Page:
“This is just the latest deception from Question 1 proponents,” Coalition for Safe and Secure Data spokesperson Conor Yunits said in a statement Tuesday. “These national retail chains have funded Question 1 from the start, and they have hidden their real intentions behind the cover of local mechanics. They have never been honest about Question 1, they have never been honest about what it would do, and they certainly have never been honest about where their money comes from.”
The opposition campaign is almost entirely funded by dealerships and manufacturers. The more than $23 million they raised between Jan. 1 and Aug. 30 includes $5.14 million from General Motors, $4.26 million from Toyota, $4.19 million from Ford, $2.86 million from Honda, and $2.4 million from Nissan, according to the campaign’s OCPF report.
“These recent campaign finance reports reveal that the Coalition for Safe and Secure Data is a trick name and nothing more than a front group for automakers who loaded it with $25 million dollars towards creating a monopoly on car repair for the automakers and their dealers,” Hickey, who leads the proponents’ campaign, said in a Thursday statement. “The Massachusetts Right to Repair Committee is a coalition of more than 1,500 independent, local repair shops and parts stores, including 30,000 aftermarket jobs, here in Massachusetts trying to preserve not only a car owner’s right to choose where to take their car for repairs, but also further competition and fair pricing in the auto repair market.”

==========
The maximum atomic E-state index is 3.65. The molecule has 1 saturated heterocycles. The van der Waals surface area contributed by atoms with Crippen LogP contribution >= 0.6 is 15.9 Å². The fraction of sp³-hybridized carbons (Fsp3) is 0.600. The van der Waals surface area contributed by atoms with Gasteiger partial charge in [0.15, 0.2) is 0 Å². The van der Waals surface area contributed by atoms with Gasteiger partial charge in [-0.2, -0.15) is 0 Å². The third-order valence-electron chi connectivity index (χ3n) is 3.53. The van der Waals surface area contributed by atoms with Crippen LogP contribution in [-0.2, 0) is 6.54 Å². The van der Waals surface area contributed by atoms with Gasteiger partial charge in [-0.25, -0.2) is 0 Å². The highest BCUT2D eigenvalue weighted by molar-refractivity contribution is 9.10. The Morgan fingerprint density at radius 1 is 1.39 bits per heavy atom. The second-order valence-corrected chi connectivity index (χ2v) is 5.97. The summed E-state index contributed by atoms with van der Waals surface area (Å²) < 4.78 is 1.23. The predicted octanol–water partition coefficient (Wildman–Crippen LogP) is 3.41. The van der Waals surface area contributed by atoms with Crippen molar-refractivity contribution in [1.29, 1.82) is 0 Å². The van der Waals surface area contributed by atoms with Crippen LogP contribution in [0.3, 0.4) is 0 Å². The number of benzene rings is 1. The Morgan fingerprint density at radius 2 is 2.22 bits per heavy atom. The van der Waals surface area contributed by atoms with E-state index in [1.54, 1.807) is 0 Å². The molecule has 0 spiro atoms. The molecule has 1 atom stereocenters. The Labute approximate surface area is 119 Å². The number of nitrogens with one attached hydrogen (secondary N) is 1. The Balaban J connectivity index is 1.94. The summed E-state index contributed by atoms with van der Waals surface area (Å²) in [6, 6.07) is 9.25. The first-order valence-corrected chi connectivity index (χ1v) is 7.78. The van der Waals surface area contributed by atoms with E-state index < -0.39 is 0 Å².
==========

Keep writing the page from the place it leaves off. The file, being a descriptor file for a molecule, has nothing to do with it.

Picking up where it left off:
Although the campaign working to defeat the question has outraised supporters nearly three to one so far, the two sides reported similar amounts of spending to OCPF in the period from Jan. 1 to Aug. 30, with $5.94 million on the “yes” side and $6.48 million on the “no” side.
Supporters reported the vast majority of their spending, about $5.5 million, was on consulting, with $188,053 on direct advertising through the end of August. Consulting funds flowed to Gray Media, Strategic Management Services, former Boston Police Commissioner Ed Davis, Beacon Research, and Cosgrove, Eisenberg & Kiley.
Opponents, meanwhile, said they spent almost $4.9 million on advertising in the same span, while doling out consulting payments to Cence Cincotti Strategies, MVAR Media, Solomon McCown & Company, The Snyder Company and William J. Walsh.
The other question bound for the November ballot, which would dramatically overhaul how crowded elections in Massachusetts work by implementing ranked-choice voting, has not been nearly as contentious, in part due to an apparent lack of an organized opposition campaign.
The Ranked Choice Voting 2020 Committee backing the question has raised about $4 million, more than $1.5 million of which came from the Houston-based Action Now Initiative. Supporters spent $1.19 million through the end of August.
OCPF records indicate what appears to be an opposition campaign, named the No Ranked Choice Voting Committee 2020, formed on Aug. 31. It has not reported any activity to the agency.